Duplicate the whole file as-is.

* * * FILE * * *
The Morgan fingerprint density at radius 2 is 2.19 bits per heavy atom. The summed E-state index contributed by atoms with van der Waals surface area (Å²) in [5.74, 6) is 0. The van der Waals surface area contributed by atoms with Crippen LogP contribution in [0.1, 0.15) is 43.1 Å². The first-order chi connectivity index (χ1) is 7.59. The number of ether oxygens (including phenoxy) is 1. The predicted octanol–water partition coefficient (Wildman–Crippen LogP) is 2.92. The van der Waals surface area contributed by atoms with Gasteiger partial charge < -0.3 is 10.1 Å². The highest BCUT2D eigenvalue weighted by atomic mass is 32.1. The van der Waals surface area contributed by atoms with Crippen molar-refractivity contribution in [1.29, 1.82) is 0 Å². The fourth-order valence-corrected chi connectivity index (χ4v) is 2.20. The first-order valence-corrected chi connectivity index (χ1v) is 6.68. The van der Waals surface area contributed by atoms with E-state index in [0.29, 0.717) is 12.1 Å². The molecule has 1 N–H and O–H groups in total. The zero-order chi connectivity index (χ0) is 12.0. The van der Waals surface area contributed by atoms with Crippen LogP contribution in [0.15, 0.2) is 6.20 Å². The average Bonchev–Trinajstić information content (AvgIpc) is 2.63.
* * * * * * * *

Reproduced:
The Morgan fingerprint density at radius 2 is 2.19 bits per heavy atom. The summed E-state index contributed by atoms with van der Waals surface area (Å²) in [5.74, 6) is 0. The van der Waals surface area contributed by atoms with Crippen LogP contribution in [0.1, 0.15) is 43.1 Å². The first-order chi connectivity index (χ1) is 7.59. The number of ether oxygens (including phenoxy) is 1. The predicted octanol–water partition coefficient (Wildman–Crippen LogP) is 2.92. The van der Waals surface area contributed by atoms with Gasteiger partial charge < -0.3 is 10.1 Å². The highest BCUT2D eigenvalue weighted by atomic mass is 32.1. The van der Waals surface area contributed by atoms with Crippen molar-refractivity contribution in [1.29, 1.82) is 0 Å². The fourth-order valence-corrected chi connectivity index (χ4v) is 2.20. The first-order valence-corrected chi connectivity index (χ1v) is 6.68. The van der Waals surface area contributed by atoms with E-state index in [0.29, 0.717) is 12.1 Å². The molecule has 1 N–H and O–H groups in total. The zero-order chi connectivity index (χ0) is 12.0. The van der Waals surface area contributed by atoms with Crippen LogP contribution in [0.15, 0.2) is 6.20 Å². The average Bonchev–Trinajstić information content (AvgIpc) is 2.63.